Self-regulation of driving speed among distracted drivers: An application of driver behavioral adaptation theory

Objective: The adaptive behavior of mobile phone–distracted drivers has been a topic of much discussion in the recent literature. Both simulator and naturalistic studies suggest that distracted drivers generally select lower driving speeds; however, speed adaptation is not observed among all drivers, and the mechanisms of speed selection are not well understood. The aim of this research was to apply a driver behavioral adaptation model to investigate the speed adaptation of mobile phone–distracted drivers.

Methods: The speed selection behavior of drivers was observed in 3 phone conditions including baseline (no conversation) and hands-free and handheld phone conversations in a high-fidelity driving simulator. Speed adaptation in each phone condition was modeled as a function of secondary task demand and self-reported personal/psychological characteristics with a system of seemingly unrelated equations (SURE) accounting for potential correlations due to repeated measures experiment design.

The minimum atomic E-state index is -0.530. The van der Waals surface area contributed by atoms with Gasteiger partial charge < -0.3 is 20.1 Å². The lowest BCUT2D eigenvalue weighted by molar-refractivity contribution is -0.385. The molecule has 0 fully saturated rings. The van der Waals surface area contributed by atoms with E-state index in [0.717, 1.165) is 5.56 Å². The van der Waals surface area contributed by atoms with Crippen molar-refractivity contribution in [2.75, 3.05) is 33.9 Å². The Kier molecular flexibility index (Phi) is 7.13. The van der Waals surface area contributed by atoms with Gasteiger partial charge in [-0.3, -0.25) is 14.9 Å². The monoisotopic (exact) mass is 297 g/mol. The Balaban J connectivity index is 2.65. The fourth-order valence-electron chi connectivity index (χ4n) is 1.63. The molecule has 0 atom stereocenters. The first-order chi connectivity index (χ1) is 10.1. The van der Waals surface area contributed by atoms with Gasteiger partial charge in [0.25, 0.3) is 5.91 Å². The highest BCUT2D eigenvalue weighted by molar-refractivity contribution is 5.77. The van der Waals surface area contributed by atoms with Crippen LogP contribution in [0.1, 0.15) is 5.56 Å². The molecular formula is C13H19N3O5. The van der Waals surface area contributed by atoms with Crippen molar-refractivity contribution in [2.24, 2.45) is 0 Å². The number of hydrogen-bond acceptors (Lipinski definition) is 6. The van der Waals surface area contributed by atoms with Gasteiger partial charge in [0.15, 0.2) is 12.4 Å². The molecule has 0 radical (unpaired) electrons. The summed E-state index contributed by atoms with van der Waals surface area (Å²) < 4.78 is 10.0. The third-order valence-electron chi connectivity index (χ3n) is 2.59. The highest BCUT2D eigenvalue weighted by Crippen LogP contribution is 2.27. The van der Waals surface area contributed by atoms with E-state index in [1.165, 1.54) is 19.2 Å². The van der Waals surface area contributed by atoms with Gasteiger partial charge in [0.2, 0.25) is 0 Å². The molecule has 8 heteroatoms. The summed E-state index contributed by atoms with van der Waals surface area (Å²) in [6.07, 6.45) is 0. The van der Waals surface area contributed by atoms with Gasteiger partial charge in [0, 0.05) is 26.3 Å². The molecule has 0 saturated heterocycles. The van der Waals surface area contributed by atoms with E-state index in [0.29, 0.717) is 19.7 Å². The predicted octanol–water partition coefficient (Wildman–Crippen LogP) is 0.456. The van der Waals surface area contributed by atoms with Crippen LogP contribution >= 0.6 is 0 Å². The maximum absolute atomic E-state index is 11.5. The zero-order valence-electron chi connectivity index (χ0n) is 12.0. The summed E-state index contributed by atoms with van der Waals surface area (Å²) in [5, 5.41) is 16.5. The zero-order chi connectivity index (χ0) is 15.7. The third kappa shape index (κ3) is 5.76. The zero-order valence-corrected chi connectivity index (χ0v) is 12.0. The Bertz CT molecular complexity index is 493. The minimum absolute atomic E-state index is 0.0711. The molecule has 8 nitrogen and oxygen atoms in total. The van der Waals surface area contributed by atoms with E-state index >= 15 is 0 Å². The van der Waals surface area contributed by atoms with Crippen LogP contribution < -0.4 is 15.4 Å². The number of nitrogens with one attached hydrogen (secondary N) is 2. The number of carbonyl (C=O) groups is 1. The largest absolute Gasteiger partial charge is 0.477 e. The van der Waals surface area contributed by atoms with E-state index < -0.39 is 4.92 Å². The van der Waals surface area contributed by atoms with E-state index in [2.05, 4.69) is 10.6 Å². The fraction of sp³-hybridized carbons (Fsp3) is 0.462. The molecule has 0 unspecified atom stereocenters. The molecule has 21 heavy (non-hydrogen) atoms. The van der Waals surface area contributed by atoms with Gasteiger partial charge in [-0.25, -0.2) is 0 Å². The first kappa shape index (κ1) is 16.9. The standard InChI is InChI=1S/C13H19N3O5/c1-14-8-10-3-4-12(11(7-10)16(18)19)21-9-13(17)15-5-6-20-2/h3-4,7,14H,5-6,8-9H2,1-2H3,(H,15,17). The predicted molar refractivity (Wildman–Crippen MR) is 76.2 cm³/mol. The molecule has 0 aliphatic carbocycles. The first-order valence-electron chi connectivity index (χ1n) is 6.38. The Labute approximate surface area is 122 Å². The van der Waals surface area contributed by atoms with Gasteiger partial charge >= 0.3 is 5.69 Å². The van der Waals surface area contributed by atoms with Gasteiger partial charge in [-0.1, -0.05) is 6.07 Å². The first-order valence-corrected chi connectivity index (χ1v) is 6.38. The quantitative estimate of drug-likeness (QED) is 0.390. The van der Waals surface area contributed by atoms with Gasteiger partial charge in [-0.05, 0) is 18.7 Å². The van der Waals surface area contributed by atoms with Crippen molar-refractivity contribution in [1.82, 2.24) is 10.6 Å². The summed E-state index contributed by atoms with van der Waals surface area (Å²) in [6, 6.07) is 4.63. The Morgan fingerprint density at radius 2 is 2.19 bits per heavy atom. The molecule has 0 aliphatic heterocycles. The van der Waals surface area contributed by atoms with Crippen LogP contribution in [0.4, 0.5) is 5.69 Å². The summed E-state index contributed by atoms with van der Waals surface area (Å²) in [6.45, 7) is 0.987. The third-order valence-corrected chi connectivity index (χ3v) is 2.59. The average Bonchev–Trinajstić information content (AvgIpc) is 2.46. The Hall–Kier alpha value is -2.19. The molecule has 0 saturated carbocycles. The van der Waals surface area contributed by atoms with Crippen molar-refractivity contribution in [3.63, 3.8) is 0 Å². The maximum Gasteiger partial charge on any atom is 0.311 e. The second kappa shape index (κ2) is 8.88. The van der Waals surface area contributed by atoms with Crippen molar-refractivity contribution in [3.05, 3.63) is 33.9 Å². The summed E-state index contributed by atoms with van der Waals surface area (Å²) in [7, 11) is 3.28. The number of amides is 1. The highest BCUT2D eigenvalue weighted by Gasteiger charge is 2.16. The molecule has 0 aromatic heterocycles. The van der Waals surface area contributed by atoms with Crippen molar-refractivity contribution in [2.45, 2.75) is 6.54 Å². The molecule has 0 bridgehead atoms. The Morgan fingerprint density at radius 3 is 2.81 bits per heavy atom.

Results: Speed adaptation is similar between hands-free and handheld phone conditions, but the predictors of speed adaptation vary across the phone conditions. Though perceived workload of secondary task demand, self-efficacy, attitude toward safety, and driver demographics were significant predictors of speed adaptation in the handheld condition, drivers' familiarity with the hands-free interface, attitude toward safety, and sensation seeking were significant predictors in the hands-free condition. Drivers who reported more positive safety attitudes selected lower driving speeds while using phones.

Conclusion: This research confirmed that behavioral adaptation models are suitable for explaining speed adaptation of mobile phone distracted drivers, and future research could be focused on further theoretical refinement.